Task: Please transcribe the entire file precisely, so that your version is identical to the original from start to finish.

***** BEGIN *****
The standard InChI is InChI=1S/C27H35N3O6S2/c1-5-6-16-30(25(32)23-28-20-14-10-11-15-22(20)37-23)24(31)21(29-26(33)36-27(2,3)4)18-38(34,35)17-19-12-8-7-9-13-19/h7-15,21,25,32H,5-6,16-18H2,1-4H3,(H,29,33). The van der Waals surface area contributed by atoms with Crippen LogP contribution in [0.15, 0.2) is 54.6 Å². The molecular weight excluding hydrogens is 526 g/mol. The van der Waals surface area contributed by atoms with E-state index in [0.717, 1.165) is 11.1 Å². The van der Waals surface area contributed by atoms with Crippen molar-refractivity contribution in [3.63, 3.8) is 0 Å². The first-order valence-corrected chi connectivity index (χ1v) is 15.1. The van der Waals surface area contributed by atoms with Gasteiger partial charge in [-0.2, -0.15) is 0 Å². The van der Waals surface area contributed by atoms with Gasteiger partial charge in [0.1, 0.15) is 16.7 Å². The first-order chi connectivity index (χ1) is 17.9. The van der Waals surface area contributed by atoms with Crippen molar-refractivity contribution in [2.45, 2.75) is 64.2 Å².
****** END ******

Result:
The standard InChI is InChI=1S/C27H35N3O6S2/c1-5-6-16-30(25(32)23-28-20-14-10-11-15-22(20)37-23)24(31)21(29-26(33)36-27(2,3)4)18-38(34,35)17-19-12-8-7-9-13-19/h7-15,21,25,32H,5-6,16-18H2,1-4H3,(H,29,33). The van der Waals surface area contributed by atoms with Crippen LogP contribution in [0.15, 0.2) is 54.6 Å². The molecular weight excluding hydrogens is 526 g/mol. The van der Waals surface area contributed by atoms with E-state index in [0.717, 1.165) is 11.1 Å². The van der Waals surface area contributed by atoms with Crippen molar-refractivity contribution in [3.63, 3.8) is 0 Å². The first-order valence-corrected chi connectivity index (χ1v) is 15.1. The van der Waals surface area contributed by atoms with Gasteiger partial charge in [-0.2, -0.15) is 0 Å². The van der Waals surface area contributed by atoms with Gasteiger partial charge in [0.1, 0.15) is 16.7 Å². The first-order chi connectivity index (χ1) is 17.9. The van der Waals surface area contributed by atoms with Crippen molar-refractivity contribution in [2.45, 2.75) is 64.2 Å².